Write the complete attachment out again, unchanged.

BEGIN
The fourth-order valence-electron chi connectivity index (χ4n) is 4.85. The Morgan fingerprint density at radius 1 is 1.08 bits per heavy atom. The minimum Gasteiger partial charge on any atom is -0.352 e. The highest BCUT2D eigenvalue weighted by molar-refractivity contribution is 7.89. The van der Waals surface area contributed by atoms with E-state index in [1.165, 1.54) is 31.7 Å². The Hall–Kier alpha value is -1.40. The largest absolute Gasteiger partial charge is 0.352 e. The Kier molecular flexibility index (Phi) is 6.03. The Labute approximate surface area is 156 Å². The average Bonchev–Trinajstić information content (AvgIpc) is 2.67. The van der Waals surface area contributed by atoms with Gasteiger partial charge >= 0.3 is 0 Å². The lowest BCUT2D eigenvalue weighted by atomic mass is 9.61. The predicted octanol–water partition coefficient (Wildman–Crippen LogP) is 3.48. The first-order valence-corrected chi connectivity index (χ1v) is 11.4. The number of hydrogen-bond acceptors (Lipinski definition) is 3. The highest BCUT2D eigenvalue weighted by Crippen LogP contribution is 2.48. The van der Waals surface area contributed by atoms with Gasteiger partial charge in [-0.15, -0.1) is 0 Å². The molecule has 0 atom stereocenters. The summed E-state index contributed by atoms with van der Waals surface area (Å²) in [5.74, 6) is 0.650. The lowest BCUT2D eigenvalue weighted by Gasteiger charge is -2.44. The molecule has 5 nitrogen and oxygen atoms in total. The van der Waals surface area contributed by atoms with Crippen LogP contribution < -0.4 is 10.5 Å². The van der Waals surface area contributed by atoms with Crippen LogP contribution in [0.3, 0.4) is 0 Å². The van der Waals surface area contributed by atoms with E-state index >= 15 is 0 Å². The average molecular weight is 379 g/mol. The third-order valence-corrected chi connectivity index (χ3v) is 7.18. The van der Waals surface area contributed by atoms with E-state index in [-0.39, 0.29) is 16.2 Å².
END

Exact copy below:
The fourth-order valence-electron chi connectivity index (χ4n) is 4.85. The Morgan fingerprint density at radius 1 is 1.08 bits per heavy atom. The minimum Gasteiger partial charge on any atom is -0.352 e. The highest BCUT2D eigenvalue weighted by molar-refractivity contribution is 7.89. The van der Waals surface area contributed by atoms with E-state index in [1.165, 1.54) is 31.7 Å². The Hall–Kier alpha value is -1.40. The largest absolute Gasteiger partial charge is 0.352 e. The Kier molecular flexibility index (Phi) is 6.03. The Labute approximate surface area is 156 Å². The average Bonchev–Trinajstić information content (AvgIpc) is 2.67. The van der Waals surface area contributed by atoms with Gasteiger partial charge >= 0.3 is 0 Å². The lowest BCUT2D eigenvalue weighted by atomic mass is 9.61. The predicted octanol–water partition coefficient (Wildman–Crippen LogP) is 3.48. The first-order valence-corrected chi connectivity index (χ1v) is 11.4. The number of hydrogen-bond acceptors (Lipinski definition) is 3. The highest BCUT2D eigenvalue weighted by Crippen LogP contribution is 2.48. The van der Waals surface area contributed by atoms with Gasteiger partial charge in [-0.15, -0.1) is 0 Å². The molecule has 0 atom stereocenters. The summed E-state index contributed by atoms with van der Waals surface area (Å²) in [5.74, 6) is 0.650. The lowest BCUT2D eigenvalue weighted by Gasteiger charge is -2.44. The molecule has 5 nitrogen and oxygen atoms in total. The van der Waals surface area contributed by atoms with Crippen LogP contribution < -0.4 is 10.5 Å². The van der Waals surface area contributed by atoms with Crippen LogP contribution in [0.3, 0.4) is 0 Å². The van der Waals surface area contributed by atoms with E-state index >= 15 is 0 Å². The average molecular weight is 379 g/mol. The third-order valence-corrected chi connectivity index (χ3v) is 7.18. The van der Waals surface area contributed by atoms with E-state index in [-0.39, 0.29) is 16.2 Å².